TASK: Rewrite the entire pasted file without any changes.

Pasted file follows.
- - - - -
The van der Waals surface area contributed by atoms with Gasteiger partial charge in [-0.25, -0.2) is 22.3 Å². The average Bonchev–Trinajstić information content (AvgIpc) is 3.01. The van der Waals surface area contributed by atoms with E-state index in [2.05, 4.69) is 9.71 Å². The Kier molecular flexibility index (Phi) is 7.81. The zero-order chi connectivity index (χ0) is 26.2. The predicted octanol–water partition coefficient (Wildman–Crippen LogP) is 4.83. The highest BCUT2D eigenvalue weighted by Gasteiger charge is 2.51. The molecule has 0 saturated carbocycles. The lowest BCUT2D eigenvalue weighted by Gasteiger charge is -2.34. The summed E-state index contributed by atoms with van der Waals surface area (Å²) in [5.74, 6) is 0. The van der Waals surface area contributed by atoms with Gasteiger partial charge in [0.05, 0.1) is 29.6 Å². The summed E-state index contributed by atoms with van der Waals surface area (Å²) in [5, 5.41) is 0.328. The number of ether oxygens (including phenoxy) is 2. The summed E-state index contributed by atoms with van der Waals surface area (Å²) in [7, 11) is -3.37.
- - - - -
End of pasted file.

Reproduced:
The van der Waals surface area contributed by atoms with Gasteiger partial charge in [-0.25, -0.2) is 22.3 Å². The average Bonchev–Trinajstić information content (AvgIpc) is 3.01. The van der Waals surface area contributed by atoms with E-state index in [2.05, 4.69) is 9.71 Å². The Kier molecular flexibility index (Phi) is 7.81. The zero-order chi connectivity index (χ0) is 26.2. The predicted octanol–water partition coefficient (Wildman–Crippen LogP) is 4.83. The highest BCUT2D eigenvalue weighted by Gasteiger charge is 2.51. The molecule has 0 saturated carbocycles. The lowest BCUT2D eigenvalue weighted by Gasteiger charge is -2.34. The summed E-state index contributed by atoms with van der Waals surface area (Å²) in [5.74, 6) is 0. The van der Waals surface area contributed by atoms with Gasteiger partial charge in [0.05, 0.1) is 29.6 Å². The summed E-state index contributed by atoms with van der Waals surface area (Å²) in [5, 5.41) is 0.328. The number of ether oxygens (including phenoxy) is 2. The summed E-state index contributed by atoms with van der Waals surface area (Å²) in [7, 11) is -3.37.